krikey krikey - 4 months ago 8
Javascript Question

How to reset three.js clock?

I want to reset the clock so that clock.getElapsedTime() gives me a new time from when I reset the clock (for example, useful when restarting a game level/scene the second time).

I am initiating

clock = new THREE.Clock();
in init(), and in my game loop update(), I am using this clock. But when the game is over, I want to reset the clock (I am not initiating the level again and am just positioning the player back to the beginning so I am not initiating a new clock).

How can I achieve this?


Bad news: It's impossible to reset the THREE.Clock to zero time, as of r73, released Oct 2015. The explanation is below, and the only possible workarounds are at the end of this answer.

The Problematic Design of Three.Clock Investigated in Depth

The design of Clock is dangerous...

-- Mrdoob, GitHub issue comment

To understand the flaw(s) in THREE.Clock we must inspect the source code to see how it works. We can see that in the constructor for a Clock, a few variables are instantiated, which at first glace looks like we can overwrite on our Clock instance to reset to zero:

this.startTime = 0;
this.oldTime = 0;
this.elapsedTime = 0;

However, digging a little deeper, we need to figure out happens when getElapsedTime() is called. Under the hood, it calls getDelta(), which mutates this.elapsedTime, which means that getDelta and getElapsedTime are dangerous, conflicting functions, but we still need to look closer at getDelta:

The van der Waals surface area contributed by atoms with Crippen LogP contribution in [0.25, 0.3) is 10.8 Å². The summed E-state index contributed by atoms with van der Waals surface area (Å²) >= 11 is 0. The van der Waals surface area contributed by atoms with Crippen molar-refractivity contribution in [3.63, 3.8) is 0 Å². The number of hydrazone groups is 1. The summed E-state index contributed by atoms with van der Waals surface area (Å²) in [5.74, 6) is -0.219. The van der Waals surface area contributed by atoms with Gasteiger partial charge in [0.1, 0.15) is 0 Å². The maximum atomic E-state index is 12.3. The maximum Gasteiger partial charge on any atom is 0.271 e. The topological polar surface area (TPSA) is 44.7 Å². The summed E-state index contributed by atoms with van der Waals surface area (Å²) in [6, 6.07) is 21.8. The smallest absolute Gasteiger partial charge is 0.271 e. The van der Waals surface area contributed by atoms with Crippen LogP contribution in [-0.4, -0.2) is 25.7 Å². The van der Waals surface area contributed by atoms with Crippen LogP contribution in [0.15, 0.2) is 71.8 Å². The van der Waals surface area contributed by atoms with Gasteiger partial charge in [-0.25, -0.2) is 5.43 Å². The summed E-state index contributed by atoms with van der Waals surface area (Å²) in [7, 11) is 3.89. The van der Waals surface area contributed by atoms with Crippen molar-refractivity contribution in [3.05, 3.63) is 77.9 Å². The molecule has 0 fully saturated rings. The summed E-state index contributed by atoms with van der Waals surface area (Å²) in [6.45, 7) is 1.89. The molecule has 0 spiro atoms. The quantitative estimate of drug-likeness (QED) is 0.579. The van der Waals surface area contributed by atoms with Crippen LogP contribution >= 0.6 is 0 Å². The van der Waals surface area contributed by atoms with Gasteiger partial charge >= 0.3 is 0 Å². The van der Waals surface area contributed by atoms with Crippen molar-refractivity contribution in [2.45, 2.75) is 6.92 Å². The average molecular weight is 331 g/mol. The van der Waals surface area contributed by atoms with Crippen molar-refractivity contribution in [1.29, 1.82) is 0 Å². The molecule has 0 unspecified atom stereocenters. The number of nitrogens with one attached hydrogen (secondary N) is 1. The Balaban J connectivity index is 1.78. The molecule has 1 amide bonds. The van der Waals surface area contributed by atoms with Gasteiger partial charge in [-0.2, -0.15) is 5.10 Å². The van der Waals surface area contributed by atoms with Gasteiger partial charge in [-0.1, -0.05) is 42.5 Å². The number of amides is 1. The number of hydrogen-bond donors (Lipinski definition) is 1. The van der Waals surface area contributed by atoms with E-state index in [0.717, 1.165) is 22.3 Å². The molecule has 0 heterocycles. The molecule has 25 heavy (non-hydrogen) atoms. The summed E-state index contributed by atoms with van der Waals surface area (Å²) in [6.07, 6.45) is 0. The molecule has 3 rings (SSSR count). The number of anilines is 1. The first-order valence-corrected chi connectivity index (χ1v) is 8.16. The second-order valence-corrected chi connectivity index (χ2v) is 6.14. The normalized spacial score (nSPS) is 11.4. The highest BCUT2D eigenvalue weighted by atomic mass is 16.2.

var newTime =;

diff = 0.001 * ( newTime - this.oldTime );
this.oldTime = newTime;
this.elapsedTime += diff;

This function is referencing some unknown, implicit global variable, self, and calling some odd function, Red flag! But let's keep digging...

It turns out Three defines a global variable, self, with a property performance with a method now() in the "main" Three.js file.

Stepping back to THREE.Clock for a moment, look how it calculates this.elapsedTime. It's based on the value returned by That seems innocent enough on the surface, except the true problem arises here. We can see that creates a true "private" variable in a closure, meaning no one in the outside world can ever see / access it:

( function () {
    var start =; = function () {
        return - start;
} )();

This start variable is the start time of the app, as returned in milliseconds from

That means that when the Three.js library loads, start will get set to the value To clarify, simply including the Three.js script has global, irreversible side effects for the timer. Looking back on the clock, we can see that the return value of is used to calculate the current elapsed time of a Clock. Because this is based on the private, inaccessible "start time" of Three.js, it will always be relative to when you include the Three.js script.

Workaround #1

Store startTime = clock.getElapsedTime() on your game/level start and making all your calculations relative to that. Something like var currentTime = clock.getElapsedTime() - startTime which is the only way to get the true absolute time from your scene load / start.

Workaround #2

Three.Clock under the hood is really just a thin wrapper around, which is an IE9+ available method. You're probably better off creating your own tiny abstraction around this to get a sane clock, with an easy to implement reset() method. If I find an npm package with this functionality, or make my own, I will update this answer.

Workaround #3

Wait for the Three.js Three.Clock source code to be updated, possibly by me. Since there is an open ticket for it, a pull request to fix it will likely be accepted.